Shaving oils are also a fairly new innovation. You’ll find a lot of them are labelled ‘pre shave oil’, and instruct you to massage them into the beard area before applying cream or soap. This is a marketing mans dream, getting the consumer to use two products when they only need one! Provided you prepare the face as per the guide in the next section you should not need to use anything else.
However, that doesn’t mean that oils should be disregarded. It is possible to get a good shave using oil, although I find it a bit messy and greasy, especially if you’re the one who has to clean the sink! But they do come into their own for those occasional super smooth shaves. If you shave normally then rub some oil onto your face you’ll be able to easily pick out any areas that can go a little closer, and the extra lubrication the oil provides helps to cut down on irritation.
For me it is hard to beat a lovely thick lather applied with a shaving brush. Shaving soap (hard) and cream (soft) will each give a great lather. There is a huge choice with different styles, scents, manufacturers and finishes, so for the purposes of this article I can only recommend that you try as many as you can. I will be doing a separate article dedicated to shaving soaps and creams, what to look for and what to avoid.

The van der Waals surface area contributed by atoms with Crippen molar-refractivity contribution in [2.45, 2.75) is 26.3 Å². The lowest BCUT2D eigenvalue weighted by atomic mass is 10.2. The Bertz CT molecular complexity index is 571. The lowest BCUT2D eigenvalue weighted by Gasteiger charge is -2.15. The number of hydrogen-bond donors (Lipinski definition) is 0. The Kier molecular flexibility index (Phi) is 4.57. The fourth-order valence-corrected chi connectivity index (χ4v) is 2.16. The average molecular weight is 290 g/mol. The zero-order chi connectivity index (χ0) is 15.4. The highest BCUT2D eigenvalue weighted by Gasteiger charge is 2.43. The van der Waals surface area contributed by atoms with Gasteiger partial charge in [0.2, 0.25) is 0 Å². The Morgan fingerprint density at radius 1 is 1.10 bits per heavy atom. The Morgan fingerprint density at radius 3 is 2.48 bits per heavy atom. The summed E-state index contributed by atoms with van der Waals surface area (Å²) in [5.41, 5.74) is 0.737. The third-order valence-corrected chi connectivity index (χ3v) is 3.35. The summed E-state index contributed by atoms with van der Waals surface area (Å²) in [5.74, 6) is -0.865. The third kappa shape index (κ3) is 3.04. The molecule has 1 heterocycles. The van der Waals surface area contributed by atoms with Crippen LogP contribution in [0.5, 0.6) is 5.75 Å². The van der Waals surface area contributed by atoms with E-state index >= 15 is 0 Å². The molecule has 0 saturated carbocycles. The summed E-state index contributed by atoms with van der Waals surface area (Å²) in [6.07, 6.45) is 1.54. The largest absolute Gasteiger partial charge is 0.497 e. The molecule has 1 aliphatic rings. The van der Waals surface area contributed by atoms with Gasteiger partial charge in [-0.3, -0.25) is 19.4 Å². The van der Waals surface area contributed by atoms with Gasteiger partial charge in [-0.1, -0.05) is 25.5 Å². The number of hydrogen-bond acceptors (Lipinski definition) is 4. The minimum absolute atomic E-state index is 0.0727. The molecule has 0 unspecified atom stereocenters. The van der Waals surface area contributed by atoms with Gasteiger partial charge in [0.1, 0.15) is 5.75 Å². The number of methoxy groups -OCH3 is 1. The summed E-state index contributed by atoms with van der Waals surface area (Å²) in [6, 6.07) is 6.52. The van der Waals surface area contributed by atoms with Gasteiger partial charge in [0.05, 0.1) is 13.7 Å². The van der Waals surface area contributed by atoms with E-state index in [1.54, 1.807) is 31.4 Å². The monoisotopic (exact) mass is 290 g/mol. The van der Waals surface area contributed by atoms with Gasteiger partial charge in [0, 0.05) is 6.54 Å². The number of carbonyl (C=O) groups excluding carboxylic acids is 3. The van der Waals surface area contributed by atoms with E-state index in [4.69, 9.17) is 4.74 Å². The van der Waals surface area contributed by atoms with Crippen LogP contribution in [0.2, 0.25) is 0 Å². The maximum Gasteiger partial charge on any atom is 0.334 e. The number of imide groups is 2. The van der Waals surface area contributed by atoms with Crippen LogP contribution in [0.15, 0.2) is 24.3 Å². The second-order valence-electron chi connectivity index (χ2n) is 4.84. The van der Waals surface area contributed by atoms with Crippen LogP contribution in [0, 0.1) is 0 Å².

As you can see there is a bewildering array of shaving equipment and products, but with some research and experimentation you can come up with the perfect combination for you.
Now let’s move on to the hands on stuff – the shave itself.
Firstly, some anatomy. The hairs on the face are not uniform in their coarseness or density. They range from very fine vellus hair on the cheek bones to thick, bristly beard growth which increases in coarseness and density the closer you get to the mouth. Obviously the thicker (coarser) each individual hair is, and the more of them there are per square centimetre, the more challenging the shave. Add to this the fact that these hairs grow in different directions across the face and it’s no wonder that some men struggle.